The Court of Appeal has recently, in the case of Shaw v Grouby and another  EWCA Civ 233 (06 April 2017 had to consider the extent of a right of way that was granted so far as it was "necessary" to gain access to the property.
The property (Property) was one of three houses that had been built in the grounds of a manor house, and there was a long driveway between the public highway and the manor house, which formed part of the manor house’s title.
The original transfer of the Property included a right of way over the entirety of the driveway as follows:
"To pass and repass at all times and for all purposes over and along so much of the private driveway edged green on the said plan as is necessary to obtain access to the Property..."
A wooden fence was erected along part of the boundary of the Property which bordered the driveway, and a gap was left in the fencing to allow access to the Property (Access A). This fence was subsequently replaced with a wall with a gate in it for access to the Property (Access B), the position of the gate however was not the same as the gap in the fence had been.
The owners of the manor house claimed that the right of way in the transfer limited the access point to Access A. The owners believed that the right of way was limited to what was physically necessary to obtain access to the Property at the date of the grant and because there was an existing access point, it was not necessary for the owner of the Property to move the access point.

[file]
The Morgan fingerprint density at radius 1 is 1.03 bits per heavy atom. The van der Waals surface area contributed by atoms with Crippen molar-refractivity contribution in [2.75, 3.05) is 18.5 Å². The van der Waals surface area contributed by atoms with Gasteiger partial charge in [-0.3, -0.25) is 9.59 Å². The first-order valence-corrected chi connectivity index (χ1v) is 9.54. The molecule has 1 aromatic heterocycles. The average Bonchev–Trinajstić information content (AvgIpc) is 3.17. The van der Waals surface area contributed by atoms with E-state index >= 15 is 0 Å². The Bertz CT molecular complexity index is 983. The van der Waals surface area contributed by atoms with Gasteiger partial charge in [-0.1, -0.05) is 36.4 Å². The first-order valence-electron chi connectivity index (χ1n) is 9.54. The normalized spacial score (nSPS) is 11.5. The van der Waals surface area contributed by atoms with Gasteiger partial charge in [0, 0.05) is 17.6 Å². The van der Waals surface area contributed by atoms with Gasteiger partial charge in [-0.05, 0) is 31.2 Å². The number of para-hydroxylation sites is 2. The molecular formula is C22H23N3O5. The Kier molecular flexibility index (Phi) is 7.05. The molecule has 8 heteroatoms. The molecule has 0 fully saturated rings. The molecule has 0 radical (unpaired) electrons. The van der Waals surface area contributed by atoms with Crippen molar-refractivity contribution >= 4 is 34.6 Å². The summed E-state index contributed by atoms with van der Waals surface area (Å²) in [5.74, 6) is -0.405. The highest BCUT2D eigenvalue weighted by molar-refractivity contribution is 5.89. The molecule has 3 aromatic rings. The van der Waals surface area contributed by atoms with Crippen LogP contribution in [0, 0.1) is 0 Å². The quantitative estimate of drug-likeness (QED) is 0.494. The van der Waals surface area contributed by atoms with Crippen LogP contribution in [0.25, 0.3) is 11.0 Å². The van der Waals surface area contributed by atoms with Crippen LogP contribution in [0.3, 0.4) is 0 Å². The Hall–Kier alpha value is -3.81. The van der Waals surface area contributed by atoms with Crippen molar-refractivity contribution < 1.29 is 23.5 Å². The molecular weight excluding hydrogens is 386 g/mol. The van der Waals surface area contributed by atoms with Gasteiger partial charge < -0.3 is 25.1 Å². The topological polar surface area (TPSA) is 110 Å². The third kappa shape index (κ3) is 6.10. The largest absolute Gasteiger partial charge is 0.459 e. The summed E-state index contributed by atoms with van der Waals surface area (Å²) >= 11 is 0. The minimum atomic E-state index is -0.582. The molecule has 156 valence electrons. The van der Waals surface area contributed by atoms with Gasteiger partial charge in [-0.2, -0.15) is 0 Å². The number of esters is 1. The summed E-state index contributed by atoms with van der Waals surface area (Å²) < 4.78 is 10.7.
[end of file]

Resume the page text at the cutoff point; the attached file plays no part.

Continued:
The owners of the Property, however, argued that the right of way granted access to every part of the Property that abutted the driveway, meaning that they were entitled to use Access B.
The Courts found that what is necessary should not be construed by reference to a fixed point in time, such as at the date of the grant. This meant that the interpretation of what is "necessary" could vary from time to time during the existence of the grant, and would permit the use of different points of access from the driveway to the property. Therefore, they concluded that if the intention had been to limit the right of way to a particular and fixed point of access, the transfer would have expressly stated that.
This case highlights the importance of having a good understanding of any parameters (such as: the physical extend of the easement; the purpose and manner of use; and any limitations on use) that are imposed in relation to the easement, as it easy to wrongly assume the status of the situation.
It is also a reminder that access points may not always remain in the same position, depending on the wording of the right of way. It may be worth getting some legal advice if you are concerned about your rights or your neighbours’ rights in relation to an easement. Please contact a member of the Property Dispute Resolution team if you require assistance - PDR@daviesandpartners.com